Initial alpha-fetoprotein response predicts survival, recurrence after radiofrequency ablation
Measurement of serial alpha-fetoprotein (AFP) levels to evaluate biological response may help predict overall survival and intrahepatic remote recurrence after radiofrequency ablation (RFA), suggests a recent study.
“Therefore, an initial AFP response may aid in determining the need of closer follow-up as a therapeutic response indicator of RFA,” according to the investigators.
Of the 255 patients included in the analysis, 156 (61.2 percent) developed intrahepatic recurrence. Radiologic progression occurred in 54.8 percent (86/157) and 71.4 percent (70/98) of the AFP responders and nonresponders, respectively.
Multivariate analysis revealed that a history of previous treatment (hazard ratio [HR] for percutaneous ethanol injection vs none, 2.037; p=0.015; HR for transarterial chemoembolization vs none, 2.642; p<0.001) and an initial AFP nonresponse (HR, 1.899; p<0.001) independently predicted accelerated progression following RFA.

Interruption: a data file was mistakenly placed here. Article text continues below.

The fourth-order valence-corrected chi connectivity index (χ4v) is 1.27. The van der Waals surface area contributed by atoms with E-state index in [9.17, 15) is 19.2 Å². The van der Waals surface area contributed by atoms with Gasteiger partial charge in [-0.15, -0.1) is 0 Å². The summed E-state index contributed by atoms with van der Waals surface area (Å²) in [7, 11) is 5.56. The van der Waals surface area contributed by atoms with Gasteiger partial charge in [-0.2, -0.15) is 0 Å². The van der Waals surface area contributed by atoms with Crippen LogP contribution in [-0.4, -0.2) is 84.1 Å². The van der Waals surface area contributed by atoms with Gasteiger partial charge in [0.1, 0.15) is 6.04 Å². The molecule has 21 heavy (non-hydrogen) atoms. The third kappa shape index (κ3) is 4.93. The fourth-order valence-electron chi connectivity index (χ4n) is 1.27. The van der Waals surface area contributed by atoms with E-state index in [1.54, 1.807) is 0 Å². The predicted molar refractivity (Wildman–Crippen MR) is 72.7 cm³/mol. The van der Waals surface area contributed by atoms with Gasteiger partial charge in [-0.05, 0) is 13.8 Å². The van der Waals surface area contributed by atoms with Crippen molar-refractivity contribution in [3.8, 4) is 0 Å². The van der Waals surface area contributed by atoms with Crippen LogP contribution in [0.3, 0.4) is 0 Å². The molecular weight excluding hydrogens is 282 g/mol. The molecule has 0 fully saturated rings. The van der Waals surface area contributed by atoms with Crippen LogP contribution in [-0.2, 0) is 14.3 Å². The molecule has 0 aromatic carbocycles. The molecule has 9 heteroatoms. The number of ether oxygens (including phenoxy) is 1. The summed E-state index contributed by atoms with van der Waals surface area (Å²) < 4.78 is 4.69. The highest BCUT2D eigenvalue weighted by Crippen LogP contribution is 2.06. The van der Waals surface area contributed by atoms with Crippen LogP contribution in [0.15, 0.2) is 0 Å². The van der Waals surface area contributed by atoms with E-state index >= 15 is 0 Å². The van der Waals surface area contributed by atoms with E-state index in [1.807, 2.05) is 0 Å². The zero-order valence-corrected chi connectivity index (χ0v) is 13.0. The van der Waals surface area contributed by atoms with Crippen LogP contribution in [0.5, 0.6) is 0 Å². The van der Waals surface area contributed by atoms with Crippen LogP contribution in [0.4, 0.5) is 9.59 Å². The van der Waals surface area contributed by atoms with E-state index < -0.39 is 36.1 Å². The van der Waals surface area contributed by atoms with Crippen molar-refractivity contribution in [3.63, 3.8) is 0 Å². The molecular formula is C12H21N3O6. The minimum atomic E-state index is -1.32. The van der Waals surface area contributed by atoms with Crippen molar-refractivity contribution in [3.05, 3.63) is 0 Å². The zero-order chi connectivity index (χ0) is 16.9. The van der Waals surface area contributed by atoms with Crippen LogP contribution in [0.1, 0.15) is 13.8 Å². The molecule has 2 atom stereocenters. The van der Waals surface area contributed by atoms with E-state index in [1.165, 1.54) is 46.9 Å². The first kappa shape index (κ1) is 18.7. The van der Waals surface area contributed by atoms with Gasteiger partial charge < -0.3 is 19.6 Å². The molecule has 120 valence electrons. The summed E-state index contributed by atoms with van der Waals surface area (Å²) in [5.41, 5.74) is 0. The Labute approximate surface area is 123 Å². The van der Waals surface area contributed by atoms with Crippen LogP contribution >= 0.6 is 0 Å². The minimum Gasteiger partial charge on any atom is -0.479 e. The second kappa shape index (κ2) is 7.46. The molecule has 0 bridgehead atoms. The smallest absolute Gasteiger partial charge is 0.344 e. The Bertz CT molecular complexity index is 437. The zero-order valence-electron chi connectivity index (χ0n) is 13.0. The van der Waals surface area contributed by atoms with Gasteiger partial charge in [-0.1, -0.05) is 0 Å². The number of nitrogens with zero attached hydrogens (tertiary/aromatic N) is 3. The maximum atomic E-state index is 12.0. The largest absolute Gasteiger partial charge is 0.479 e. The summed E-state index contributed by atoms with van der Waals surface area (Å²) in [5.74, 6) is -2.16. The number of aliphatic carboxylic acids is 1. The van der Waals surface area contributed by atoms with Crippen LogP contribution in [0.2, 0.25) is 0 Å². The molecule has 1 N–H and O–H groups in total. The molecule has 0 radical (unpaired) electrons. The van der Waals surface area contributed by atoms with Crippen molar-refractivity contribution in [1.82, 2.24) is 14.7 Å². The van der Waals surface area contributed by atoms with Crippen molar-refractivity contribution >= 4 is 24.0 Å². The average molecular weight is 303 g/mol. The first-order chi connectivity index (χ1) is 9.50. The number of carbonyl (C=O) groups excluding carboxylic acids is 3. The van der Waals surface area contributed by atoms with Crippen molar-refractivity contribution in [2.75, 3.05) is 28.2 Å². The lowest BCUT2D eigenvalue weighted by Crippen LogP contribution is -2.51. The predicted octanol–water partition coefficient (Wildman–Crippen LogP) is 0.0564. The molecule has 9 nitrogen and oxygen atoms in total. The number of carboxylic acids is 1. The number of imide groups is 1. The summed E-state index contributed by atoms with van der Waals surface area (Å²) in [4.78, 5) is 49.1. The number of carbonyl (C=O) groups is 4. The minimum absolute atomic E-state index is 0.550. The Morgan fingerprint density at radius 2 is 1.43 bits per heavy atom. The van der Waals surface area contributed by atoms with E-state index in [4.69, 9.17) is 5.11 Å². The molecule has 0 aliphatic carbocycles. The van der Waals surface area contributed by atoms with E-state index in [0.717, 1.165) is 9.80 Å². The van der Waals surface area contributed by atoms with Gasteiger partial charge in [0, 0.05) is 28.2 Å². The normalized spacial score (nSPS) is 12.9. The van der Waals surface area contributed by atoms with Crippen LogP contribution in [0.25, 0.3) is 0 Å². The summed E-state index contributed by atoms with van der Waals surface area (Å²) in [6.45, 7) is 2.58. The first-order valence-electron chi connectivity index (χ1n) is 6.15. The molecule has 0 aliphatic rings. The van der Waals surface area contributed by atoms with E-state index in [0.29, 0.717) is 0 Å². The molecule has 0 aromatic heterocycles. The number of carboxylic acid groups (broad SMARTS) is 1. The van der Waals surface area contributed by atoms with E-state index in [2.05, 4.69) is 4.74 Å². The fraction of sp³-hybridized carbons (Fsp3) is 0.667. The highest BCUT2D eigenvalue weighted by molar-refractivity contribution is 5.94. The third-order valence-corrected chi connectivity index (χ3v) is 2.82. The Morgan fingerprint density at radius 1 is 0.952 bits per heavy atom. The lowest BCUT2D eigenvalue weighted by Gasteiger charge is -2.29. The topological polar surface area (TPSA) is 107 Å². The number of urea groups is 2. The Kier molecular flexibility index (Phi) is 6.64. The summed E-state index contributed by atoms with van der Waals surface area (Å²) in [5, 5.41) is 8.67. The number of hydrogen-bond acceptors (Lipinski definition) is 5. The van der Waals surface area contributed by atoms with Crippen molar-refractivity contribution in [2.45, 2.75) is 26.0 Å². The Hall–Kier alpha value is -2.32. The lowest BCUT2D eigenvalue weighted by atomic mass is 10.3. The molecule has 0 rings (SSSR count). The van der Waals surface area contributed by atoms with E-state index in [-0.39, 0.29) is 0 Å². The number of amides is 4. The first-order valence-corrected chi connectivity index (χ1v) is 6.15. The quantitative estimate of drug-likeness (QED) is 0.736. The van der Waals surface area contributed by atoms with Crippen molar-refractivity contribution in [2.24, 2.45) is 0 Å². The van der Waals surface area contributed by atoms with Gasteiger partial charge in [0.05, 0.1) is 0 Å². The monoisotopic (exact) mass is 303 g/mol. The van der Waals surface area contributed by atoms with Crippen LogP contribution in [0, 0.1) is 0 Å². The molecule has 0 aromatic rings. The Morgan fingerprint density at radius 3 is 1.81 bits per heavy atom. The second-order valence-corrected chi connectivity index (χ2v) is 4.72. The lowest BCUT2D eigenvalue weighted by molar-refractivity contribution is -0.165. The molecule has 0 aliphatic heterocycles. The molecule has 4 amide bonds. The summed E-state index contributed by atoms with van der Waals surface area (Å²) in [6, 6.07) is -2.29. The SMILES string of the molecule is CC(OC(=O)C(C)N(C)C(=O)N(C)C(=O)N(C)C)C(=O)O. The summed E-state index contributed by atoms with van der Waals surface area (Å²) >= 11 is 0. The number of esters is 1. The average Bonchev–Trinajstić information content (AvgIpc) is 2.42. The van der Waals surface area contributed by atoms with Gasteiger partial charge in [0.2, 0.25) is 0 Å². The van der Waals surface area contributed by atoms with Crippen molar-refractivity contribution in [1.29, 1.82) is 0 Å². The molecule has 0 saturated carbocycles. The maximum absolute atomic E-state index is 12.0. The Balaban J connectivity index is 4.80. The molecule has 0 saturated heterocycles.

Furthermore, overall survival was significantly unfavourable (HR, 3.581; p<0.001) and the risk of intrahepatic remote recurrence was greater (HR, 5.385; p<0.001) among patients who had a history of previous treatment and did not achieve an initial AFP response compared with those with an initial AFP response and no history of previous treatment.
The investigators prospectively enrolled naïve as well as previously treated patients with solitary hepatitis B virus-related hepatocellular carcinoma <5 cm in this study to identify prognostic factors included AFP for overall survival and intrahepatic recurrence after RFA.
An initial AFP response was defined as a ≥50-percent reduction from baseline to 1 month after RFA. Tumour responses were assessed using the modified response evaluation criteria in solid tumours.
“RFA is effective for early-stage hepatocellular carcinoma but recurrence is problem,” the investigators said.